G.R. No. 162053






PUNO, C.J., Chairperson,














March 7, 2007







Challenged in this petition for review on certiorari is the Decision[1] of the Court of Appeals (CA) dated January 29, 2004 in CA-G.R. SP No. 75732 affirming the decision[2] dated August 23, 2002 rendered by the National Labor Relations Commission (NLRC) in NLRC CA No. 026225-00.


The antecedent facts are as follows:



Petitioner Maribel S. Santos was hired as X-Ray Technician in the Radiology department of private respondent St. Lukes Medical Center, Inc. (SLMC) on October 13, 1984. She is a graduate of Associate in Radiologic Technology from The Family Clinic Incorporated School of Radiologic Technology.


On April 22, 1992, Congress passed and enacted Republic Act No. 7431 known as the Radiologic Technology Act of 1992. Said law requires that no person shall practice or offer to practice as a radiology and/or x-ray technologist in the Philippines without having obtained the proper certificate of registration from the Board of Radiologic Technology.


On September 12, 1995, the Assistant Executive Director-Ancillary Services and HR Director of private respondent SLMC issued a final notice to all practitioners of Radiologic Technology to comply with the requirement of Republic Act No. 7431 by December 31, 1995; otherwise, the unlicensed employee will be transferred to an area which does not require a license to practice if a slot is available.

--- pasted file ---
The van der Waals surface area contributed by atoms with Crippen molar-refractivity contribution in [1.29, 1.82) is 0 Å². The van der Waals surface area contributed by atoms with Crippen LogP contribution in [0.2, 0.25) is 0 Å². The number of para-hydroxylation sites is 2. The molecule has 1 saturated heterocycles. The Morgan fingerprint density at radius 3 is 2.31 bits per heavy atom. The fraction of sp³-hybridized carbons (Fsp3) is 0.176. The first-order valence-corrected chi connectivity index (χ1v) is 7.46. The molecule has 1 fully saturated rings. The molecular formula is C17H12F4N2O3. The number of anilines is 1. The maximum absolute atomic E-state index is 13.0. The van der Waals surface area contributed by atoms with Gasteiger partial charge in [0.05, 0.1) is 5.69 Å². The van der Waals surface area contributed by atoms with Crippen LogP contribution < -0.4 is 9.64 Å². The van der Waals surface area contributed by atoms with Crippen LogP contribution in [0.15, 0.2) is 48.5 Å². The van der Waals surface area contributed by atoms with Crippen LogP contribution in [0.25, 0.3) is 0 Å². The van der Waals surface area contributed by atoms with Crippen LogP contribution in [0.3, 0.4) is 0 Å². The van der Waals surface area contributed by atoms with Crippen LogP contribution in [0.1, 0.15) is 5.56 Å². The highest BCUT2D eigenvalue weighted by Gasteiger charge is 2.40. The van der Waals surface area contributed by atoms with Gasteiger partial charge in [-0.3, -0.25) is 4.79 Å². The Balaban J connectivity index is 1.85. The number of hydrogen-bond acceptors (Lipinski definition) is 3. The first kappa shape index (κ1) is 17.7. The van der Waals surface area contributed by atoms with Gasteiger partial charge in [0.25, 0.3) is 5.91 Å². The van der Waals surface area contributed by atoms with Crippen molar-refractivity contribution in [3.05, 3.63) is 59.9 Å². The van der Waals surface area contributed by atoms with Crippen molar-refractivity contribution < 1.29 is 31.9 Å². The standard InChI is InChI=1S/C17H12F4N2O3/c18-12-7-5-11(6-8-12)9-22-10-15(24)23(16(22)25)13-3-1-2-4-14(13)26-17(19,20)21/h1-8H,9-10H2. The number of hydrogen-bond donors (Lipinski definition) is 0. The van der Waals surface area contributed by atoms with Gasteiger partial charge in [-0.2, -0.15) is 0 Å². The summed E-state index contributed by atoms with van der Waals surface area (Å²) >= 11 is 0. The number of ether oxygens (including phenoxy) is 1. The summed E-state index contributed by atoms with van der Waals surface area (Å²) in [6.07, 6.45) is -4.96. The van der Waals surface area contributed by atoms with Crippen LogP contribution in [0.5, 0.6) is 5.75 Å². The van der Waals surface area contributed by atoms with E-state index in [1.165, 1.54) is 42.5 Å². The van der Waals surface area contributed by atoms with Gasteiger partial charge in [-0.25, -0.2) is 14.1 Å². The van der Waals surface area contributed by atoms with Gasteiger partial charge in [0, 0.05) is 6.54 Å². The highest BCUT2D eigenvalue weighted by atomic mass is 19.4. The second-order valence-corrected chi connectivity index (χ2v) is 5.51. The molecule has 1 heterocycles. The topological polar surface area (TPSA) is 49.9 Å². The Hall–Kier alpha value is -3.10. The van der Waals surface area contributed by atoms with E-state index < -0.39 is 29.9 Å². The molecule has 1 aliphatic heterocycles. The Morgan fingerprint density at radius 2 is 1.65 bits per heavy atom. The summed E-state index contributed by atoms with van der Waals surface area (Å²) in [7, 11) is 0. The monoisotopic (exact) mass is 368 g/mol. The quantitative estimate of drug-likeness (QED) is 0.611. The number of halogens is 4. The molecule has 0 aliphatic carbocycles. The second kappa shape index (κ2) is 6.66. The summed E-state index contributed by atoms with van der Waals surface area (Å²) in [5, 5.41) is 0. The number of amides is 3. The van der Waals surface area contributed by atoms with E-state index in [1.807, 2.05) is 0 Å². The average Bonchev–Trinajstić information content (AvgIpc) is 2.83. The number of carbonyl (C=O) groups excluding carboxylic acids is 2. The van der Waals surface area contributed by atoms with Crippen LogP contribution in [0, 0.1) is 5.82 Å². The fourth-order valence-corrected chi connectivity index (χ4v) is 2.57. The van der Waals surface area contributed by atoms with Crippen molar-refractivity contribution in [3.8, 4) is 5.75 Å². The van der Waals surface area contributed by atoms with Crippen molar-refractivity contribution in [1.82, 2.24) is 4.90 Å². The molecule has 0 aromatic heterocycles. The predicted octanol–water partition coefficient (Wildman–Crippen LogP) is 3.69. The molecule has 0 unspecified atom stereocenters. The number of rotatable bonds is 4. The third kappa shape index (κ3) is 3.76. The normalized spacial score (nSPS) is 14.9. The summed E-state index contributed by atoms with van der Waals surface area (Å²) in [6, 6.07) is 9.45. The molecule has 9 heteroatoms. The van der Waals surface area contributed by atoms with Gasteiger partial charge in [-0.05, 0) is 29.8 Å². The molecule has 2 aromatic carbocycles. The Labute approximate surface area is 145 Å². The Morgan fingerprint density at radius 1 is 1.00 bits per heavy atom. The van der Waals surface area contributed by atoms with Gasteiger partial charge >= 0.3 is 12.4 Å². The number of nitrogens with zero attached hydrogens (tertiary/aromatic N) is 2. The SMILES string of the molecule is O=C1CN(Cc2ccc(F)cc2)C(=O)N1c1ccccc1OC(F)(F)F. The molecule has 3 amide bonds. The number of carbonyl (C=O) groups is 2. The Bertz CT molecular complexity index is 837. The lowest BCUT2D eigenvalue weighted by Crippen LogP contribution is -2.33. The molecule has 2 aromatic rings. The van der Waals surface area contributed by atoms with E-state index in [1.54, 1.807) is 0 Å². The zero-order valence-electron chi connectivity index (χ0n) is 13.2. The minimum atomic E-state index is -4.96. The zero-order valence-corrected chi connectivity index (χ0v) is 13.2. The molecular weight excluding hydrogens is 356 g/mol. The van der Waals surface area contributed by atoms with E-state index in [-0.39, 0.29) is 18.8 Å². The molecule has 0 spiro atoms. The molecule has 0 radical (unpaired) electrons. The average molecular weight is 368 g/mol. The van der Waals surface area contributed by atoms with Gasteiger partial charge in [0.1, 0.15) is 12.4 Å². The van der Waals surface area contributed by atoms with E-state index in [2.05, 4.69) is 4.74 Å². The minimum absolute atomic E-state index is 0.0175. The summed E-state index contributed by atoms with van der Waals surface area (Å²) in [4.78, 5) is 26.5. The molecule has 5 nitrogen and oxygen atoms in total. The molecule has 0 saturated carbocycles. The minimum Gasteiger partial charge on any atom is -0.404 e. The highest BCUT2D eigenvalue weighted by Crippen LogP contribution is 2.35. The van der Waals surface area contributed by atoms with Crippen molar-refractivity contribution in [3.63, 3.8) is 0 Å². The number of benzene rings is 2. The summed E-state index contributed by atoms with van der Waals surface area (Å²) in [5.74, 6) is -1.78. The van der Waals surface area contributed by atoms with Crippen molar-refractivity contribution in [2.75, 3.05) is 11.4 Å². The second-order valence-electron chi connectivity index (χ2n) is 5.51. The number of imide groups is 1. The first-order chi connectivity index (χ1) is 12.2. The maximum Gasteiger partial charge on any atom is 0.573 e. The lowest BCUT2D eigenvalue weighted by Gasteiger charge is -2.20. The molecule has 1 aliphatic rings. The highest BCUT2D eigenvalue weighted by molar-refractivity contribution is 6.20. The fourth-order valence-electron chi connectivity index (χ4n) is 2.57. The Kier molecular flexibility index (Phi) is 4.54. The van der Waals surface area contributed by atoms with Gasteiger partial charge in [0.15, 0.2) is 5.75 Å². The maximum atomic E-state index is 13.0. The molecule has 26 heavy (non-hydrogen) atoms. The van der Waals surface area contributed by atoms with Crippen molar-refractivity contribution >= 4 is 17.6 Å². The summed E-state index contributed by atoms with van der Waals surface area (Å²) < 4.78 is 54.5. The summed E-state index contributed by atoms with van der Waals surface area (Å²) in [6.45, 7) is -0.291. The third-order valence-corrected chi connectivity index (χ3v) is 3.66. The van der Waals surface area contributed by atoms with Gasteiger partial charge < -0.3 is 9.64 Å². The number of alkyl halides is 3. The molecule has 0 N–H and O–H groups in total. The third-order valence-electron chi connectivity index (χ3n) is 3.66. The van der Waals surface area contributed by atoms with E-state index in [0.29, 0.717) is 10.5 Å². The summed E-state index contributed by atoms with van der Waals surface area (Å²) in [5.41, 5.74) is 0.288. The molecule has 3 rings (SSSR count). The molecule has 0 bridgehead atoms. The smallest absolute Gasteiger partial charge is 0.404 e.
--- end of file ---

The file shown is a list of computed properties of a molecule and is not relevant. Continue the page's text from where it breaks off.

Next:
On March 4, 1997, the Director of the Institute of Radiology issued a final notice to petitioner Maribel S. Santos requiring the latter to comply with Republic Act. No. 7431 by taking and passing the forthcoming examination scheduled in June 1997; otherwise, private respondent SLMC may be compelled to retire her from employment should there be no other position available where she may be absorbed.


On May 14, 1997, the Director of the Institute of Radiology, AED-Division of Ancillary Services issued a memorandum to petitioner Maribel S. Santos directing the latter to submit her PRC Registration form/Examination Permit per Memorandum dated March 4, 1997.